Here’s an interesting footnote to the very sad news about the pioneering fashion designer Kate Spade, who died of an apparent suicide several days ago. In a piece in the Atlantic, Kimberly Chrisman-Campbell emphasizes Spade’s retro sensibility, pointing out that Frank O’Hara, of all people, was one of her guiding lights:
Spade was photographed around town wearing twinsets, cocktail rings, and leopard coats long before Wes Anderson came to prominence and Mad Men debuted on TV. Instead of contemporary celebrities and socialites, she once cited the playwright Arthur Miller and the poet Frank O’Hara as her muses.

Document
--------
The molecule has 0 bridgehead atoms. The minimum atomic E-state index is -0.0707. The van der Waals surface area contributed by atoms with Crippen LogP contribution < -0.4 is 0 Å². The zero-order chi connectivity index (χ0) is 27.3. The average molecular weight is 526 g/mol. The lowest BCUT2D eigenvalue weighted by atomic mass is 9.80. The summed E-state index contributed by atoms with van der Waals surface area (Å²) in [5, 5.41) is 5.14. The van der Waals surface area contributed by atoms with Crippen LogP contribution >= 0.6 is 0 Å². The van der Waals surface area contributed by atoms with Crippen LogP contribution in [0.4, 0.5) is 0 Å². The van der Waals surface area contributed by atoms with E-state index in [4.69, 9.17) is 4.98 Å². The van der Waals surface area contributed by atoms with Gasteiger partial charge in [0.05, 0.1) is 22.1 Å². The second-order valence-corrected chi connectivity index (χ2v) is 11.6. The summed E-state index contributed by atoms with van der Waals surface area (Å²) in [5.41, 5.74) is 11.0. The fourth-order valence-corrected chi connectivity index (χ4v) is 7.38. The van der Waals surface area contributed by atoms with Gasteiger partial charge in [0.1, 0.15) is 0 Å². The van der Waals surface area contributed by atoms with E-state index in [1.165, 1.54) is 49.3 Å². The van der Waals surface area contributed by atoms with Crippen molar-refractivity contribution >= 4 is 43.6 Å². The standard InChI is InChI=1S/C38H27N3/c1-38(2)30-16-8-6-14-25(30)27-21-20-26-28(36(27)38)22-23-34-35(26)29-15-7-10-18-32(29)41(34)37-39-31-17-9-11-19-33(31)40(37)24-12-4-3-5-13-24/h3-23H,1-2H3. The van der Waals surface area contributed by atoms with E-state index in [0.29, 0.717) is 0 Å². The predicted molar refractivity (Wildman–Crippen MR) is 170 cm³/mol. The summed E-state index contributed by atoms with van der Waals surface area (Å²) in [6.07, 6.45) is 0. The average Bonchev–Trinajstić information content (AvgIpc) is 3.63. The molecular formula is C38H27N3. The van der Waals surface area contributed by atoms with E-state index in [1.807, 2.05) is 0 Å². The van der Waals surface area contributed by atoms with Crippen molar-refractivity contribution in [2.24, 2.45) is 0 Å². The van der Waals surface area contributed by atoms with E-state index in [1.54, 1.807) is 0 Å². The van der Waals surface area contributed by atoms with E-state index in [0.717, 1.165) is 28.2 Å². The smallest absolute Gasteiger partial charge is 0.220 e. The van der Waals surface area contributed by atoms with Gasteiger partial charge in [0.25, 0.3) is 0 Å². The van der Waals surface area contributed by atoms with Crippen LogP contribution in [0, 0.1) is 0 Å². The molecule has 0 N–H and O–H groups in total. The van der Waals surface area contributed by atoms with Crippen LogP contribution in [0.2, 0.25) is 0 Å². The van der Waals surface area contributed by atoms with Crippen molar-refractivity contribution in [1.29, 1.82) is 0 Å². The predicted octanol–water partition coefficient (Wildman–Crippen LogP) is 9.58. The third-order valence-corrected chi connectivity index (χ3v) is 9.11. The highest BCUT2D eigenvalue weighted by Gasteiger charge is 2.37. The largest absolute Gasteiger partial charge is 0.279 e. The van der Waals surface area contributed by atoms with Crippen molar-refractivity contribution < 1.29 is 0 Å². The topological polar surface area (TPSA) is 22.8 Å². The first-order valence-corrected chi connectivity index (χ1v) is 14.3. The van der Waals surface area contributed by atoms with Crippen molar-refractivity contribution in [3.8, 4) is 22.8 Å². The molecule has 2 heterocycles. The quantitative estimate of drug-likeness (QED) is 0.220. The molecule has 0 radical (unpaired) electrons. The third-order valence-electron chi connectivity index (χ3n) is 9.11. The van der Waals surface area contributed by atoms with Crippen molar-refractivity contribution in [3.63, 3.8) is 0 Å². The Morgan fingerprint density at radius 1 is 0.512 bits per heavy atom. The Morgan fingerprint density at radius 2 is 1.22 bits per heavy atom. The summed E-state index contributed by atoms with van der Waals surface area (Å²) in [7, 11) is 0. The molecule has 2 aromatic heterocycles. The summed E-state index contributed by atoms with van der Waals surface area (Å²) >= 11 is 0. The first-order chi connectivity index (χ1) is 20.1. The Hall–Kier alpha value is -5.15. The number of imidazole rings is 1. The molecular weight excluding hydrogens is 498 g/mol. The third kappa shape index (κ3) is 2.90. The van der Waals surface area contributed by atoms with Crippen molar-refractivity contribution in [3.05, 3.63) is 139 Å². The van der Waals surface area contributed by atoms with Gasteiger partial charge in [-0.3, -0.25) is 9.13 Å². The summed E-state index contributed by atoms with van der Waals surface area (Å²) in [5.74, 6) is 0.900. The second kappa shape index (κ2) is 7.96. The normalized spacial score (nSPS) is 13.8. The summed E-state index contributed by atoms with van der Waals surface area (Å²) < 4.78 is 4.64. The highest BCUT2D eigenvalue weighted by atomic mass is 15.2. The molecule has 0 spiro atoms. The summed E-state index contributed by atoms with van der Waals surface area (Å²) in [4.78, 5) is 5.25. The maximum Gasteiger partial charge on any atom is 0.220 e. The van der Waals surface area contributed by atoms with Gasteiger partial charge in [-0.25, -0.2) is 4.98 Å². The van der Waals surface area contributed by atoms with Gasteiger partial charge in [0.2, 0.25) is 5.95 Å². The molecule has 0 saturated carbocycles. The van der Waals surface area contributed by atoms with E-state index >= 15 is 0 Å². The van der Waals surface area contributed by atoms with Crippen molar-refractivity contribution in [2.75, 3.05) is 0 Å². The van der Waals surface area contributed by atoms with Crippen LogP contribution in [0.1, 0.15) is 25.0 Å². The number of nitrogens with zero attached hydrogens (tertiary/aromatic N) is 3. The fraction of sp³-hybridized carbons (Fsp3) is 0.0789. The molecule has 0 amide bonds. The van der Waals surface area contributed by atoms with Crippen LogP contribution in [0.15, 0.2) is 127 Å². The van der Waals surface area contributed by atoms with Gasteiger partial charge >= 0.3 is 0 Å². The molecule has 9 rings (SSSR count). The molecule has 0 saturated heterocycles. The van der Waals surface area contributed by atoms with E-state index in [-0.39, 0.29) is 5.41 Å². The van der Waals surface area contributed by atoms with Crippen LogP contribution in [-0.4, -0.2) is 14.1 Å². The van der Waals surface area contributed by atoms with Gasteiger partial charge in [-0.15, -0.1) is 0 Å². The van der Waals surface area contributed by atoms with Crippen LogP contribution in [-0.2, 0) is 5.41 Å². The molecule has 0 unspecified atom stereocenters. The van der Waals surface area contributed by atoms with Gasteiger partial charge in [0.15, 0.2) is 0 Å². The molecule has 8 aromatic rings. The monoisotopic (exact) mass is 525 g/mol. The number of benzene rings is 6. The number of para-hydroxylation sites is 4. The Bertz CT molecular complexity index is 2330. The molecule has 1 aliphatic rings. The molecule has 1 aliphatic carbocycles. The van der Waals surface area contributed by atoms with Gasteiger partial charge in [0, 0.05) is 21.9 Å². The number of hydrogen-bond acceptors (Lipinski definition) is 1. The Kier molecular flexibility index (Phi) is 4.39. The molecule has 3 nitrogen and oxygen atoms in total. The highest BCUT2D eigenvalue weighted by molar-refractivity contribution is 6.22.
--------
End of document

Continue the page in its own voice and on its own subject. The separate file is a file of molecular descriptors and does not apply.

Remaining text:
I confess that I know very little about fashion design, and even less about Kate Spade, but this connection does further solidify my sense that nearly all roads somehow lead back to the New York School of poets. I imagine it would’ve pleased O’Hara to know that he had helped inspire such a innovative and creative designer in the world of fashion.
He didn’t write about high fashion all that often, but he did write this in “Christmas Card to Grace Hartigan”:
For red there is our blood
which, like your smile, must be
protected from spilling into
generality by secret meanings,
the lipstick of life hidden
in a handbag against violations.